2019年5月10日，美国联邦通信委员会（FCC）以安全为由全票否决中国移动向美国公民提供手机服务的申请。委员会还可能审查其他在美经营的中国电讯商，如中国联通与中国电信。15日， Donald Trump 签署《确保信息通信技术与服务供应链安全》行政令，禁止交易、使用可能对美国国家安全、外交政策和经济构成特殊威胁的外国信息技术和服务。因担心外国竞争对手利用供应链建设关键基础设施会对国家安全造成威胁，该行政令禁止美国企业购买、使用、交易有可能涉及窃取美国情报、间谍风险或者危害国家安全的通讯设备产品和服务，这对以华为为首的中国通信技术企业的影响尤为显著。次日，美国商务部（BIS）宣布将华为及其68家子公司列入出口管制实体名单之列，命令未经批准美国公司不得销售产品和技术给华为及其子公司。
次日，众议院交通和基础设施委员会（T&I）就中国国有企业对美国公共运输和货运部门产生的影响召开听证会，重点关注中车与比亚迪。听证会上对中车华盛顿竞标合同中的视频监控、系统监控和诊断、数据接口和自动列车控制系统表达了担忧，认为中国先进的人工智能和面部识别技术使其有能力进行情报收集，并威胁到美国的网络和基础设施安全。19日，美国民主党参议院议员 Chuck Schumer 要求商务部对中车设计的纽约市新地铁是否可能威胁国家安全展开 “由上而下” 的审查。23日，弗吉尼亚州和马里兰州参议员提出《2019年地铁安全、问责和投资法案》的第9条明确禁止华盛顿地铁运输局(WMATA)使用联邦资金与任何接受非法补贴的国有企业签订合同。
2018年11月1日，美国司法部长 Jeff Sessions 宣布启动实施“中国行动”计划（“中国行动”），旨在加强推行特朗普提出的国家安全总体战略，重点聚焦在打击中国针对美国的经济间谍活动。“中国行动”将在学术领域从事科研工作的中国人定义为“非典型的信息收集人员”，并且视其为威胁美国经济和国家安全的潜在嫌疑人，列为潜在的重点调查对象。美国政府加强对科研人员和大学的安全审查程序，不仅对高科技领域专业的中国留学生签证设卡，还下发了有关“学术间谍情报技术”的指南。一旦发现涉嫌技术转移，试图窃取科研成果、知识产权等行为，联邦调查局将直接立案调查采取行动。
两年前，美国国家卫生研究院（NIH）就开始对埃默里大学的“千人计划”学者进行调查。今年四月，NIH主任 Francis Collins 重申，美国的科研正遭受“外国势力”影响，知识产权流失，因此建议美国高校“要开除一部分人”，并将矛头指向那些接受“外国”人才招募计划的学者。4月19日《科学》杂志披露MD安德森癌症中心以不当利用美国科学研究、接受国外教职或人才招募计划为由，驱逐了三名华人科学家。5月16日，埃默里大学在没有任何通知或声明的情况下关闭华人生物学家李晓江的实验室。23日，埃默里大学声称，李晓江和李世华教授夫妇因没有充分公开来自国外的研究经费以及他们在中国研究机构和大学的工作范围而被解雇。
DOJ Releases Updated Evaluation of Corporate Compliance Programs
Fan Zhang/Lulu Cheng/Qiaoli Xiao 张帆/程璐璐/肖巧丽
May 08, 2019
On April 30, 2019, the Assistant Attorney General (AAG) for the U.S. Department of Justice (DOJ) Criminal Division, Brian Benczkowski, announced the release of an updated version of the “Evaluation of Corporate Compliance Programs” guidance, which was originally issued by the Criminal Division’s Fraud Section in February 2017. The document is intended to assist prosecutors in assessing the effectiveness of the company’s compliance program in the context of a criminal investigation, and determining the appropriate form of any resolution or prosecution, correspondent monetary penalty, and compliance obligations contained in any corporate criminal resolution.
The refresh reflects the DOJ’s evaluation priorities, and its increasing emphasis on the effectiveness of the corporate compliance programs. It demonstrates that DOJ is keen to provide companies with the tools used to prevent, detect and remediate the misconduct and ensure their compliance programs meet DOJ’s expectations. The guidance also reaffirms that DOJ “does not use any rigid formula to assess the effectiveness of corporate compliance programs.” DOJ would recognize “each company’s risk profile and solutions to reduce its risks warrant particularized evaluation” and make an individualized determination in each case. Thus, companies shall understand what constitutes a best compliance program.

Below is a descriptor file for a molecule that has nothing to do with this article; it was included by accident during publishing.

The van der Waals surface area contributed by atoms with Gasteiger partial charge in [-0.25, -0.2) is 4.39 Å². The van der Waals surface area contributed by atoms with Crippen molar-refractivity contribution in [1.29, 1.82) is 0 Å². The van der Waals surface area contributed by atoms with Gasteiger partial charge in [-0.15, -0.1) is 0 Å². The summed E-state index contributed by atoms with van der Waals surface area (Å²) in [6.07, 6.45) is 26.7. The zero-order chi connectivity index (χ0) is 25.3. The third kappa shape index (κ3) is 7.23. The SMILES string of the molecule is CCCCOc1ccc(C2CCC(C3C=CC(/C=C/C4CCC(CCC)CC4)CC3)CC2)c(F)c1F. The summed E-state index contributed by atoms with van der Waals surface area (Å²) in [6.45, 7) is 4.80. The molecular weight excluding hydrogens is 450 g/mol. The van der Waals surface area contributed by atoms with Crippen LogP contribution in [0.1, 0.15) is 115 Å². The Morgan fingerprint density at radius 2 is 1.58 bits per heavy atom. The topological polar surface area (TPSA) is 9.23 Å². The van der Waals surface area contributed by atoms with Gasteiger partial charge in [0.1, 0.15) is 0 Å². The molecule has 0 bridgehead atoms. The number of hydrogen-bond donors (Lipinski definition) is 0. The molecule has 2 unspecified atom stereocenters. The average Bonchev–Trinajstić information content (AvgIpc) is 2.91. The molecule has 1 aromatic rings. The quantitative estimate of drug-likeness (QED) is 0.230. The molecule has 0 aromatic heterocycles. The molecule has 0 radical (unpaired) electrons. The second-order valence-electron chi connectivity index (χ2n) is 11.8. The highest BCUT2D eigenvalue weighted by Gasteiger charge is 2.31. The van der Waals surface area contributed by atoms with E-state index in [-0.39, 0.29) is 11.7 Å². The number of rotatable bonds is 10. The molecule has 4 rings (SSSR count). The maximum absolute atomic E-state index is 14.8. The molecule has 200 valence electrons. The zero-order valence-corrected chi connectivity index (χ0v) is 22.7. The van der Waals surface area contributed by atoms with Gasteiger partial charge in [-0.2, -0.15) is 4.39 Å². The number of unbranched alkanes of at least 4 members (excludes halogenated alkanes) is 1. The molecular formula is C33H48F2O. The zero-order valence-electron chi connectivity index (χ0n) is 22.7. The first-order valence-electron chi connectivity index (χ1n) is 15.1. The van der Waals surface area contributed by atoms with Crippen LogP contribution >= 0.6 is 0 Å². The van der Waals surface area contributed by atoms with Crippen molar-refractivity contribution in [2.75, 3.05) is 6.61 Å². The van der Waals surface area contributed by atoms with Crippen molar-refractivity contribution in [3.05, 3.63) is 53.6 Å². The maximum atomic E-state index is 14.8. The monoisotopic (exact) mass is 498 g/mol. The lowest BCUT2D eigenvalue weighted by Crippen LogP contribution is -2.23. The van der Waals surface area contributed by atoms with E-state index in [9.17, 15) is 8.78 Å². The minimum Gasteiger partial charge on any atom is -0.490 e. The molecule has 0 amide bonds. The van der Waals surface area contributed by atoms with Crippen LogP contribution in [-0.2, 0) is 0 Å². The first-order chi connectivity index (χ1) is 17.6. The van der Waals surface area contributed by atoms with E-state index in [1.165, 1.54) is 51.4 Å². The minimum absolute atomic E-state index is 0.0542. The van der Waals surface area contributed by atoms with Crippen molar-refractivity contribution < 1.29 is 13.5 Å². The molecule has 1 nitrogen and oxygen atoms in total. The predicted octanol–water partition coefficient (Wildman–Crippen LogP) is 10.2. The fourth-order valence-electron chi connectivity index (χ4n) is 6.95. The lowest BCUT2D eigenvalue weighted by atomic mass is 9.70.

Highlights of the Guidance
This revised document seeks to better harmonize itself with other DOJ’s guidance and legal standards, as well as providing additional context for DOJ’s multifactor analysis of a company’s compliance program. Different from the 2017 Guidance, which included a list of 11 key evaluation topics (and 119 questions), it integrates and reorganizes the topics and questions under three fundamental questions for prosecutors to ask in evaluating compliance programs:
1. Is the Corporation’s Compliance Program Well Designed?
Different companies have different risks based on their industry, market environment, clients and business partners, foreign-government attitude, relationship with third parties, and business expenses and donations. Accordingly, when prosecutors assess the adequacy and effectiveness of corporate compliance program at the time of the offense, as well as at the time of a charging decision, there are several directions can be checked out. All topics set forth below have been included in evaluating a corporation’s compliance program, such as risk assessment, policies and procedures, training and communications, confidential reporting structure and investigation process, third-party management, and mergers and acquisitions.